Below are some of the costs you can expect to pay when selling your home in Portugal:

  • Surveyor – around €300 (usually included in the estate agents commission)
  • Estate agent’s fee – between 5% and 8% of the property value
  • Energy certificate (certificado energético) – €150 to €250
  • Land registry (certidão predial) – €30
  • Property registry (caderneta predial) – €10 or free online

Building a home in Portugal

While it is easier to buy a turn-key property in Portugal, some people prefer to build or renovate a home. However, this can be a time-consuming project, especially considering the strict building restrictions.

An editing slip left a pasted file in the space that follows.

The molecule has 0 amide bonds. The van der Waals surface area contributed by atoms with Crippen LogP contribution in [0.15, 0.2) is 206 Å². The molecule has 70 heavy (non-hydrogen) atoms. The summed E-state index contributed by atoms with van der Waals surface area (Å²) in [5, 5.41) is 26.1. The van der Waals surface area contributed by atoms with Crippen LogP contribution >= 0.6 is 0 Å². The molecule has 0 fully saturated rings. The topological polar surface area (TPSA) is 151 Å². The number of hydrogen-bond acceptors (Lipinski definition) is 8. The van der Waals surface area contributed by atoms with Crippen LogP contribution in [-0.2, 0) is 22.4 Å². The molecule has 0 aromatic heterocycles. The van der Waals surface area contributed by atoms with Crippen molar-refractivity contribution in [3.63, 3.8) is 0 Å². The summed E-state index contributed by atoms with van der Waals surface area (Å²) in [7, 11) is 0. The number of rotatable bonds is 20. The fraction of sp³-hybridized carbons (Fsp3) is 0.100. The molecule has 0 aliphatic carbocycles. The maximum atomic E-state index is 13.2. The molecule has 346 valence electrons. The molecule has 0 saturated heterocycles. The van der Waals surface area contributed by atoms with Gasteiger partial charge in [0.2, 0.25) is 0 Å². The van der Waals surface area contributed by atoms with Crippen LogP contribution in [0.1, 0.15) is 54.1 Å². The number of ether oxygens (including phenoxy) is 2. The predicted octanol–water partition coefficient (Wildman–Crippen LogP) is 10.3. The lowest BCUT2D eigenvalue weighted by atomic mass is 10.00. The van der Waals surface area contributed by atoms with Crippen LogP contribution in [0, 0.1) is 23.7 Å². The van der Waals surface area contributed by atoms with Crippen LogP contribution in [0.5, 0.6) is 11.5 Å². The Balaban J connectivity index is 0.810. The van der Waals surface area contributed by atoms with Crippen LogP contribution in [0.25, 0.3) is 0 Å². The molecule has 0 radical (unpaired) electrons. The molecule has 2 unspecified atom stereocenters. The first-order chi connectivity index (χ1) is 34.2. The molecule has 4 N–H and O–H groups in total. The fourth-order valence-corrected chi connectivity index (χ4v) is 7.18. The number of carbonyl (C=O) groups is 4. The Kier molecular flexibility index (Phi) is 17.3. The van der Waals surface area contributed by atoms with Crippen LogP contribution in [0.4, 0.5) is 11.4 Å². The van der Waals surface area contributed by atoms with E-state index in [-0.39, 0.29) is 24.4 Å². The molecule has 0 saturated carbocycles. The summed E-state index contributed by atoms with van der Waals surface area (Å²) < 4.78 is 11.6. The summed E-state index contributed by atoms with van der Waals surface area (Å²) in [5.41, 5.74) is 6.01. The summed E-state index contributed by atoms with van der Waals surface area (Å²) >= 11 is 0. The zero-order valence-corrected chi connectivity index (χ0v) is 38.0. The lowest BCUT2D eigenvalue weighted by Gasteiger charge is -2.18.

two engineers discussing a building project on a construction site

Generally, online portals and real estate websites are good places to search for land (terreno). If you are planning on building a home, you can expect to pay between €50,000 and €200,000. Of course, the final cost will depend on several factors, including the dimensions of the house, the materials you choose, and contractor fees.

Before you purchase any land, you will need to make sure that you are allowed to build there. Additionally, you should verify that the area has access to basic infrastructures such as water and electricity. Once you receive the building permit, you can start hiring contractors.

Useful resources

  • ePortugal – provides information on purchasing or selling a property in Portugal for European citizens
  • Portal da Habitação (in Portuguese) – a platform that allows you to apply for affordable and social housing initiatives
  • Simulador IMT – a price simulator for the Municipal Property Transfer Tax
  • Simulador IMI – a price simulator for Municipal Property Tax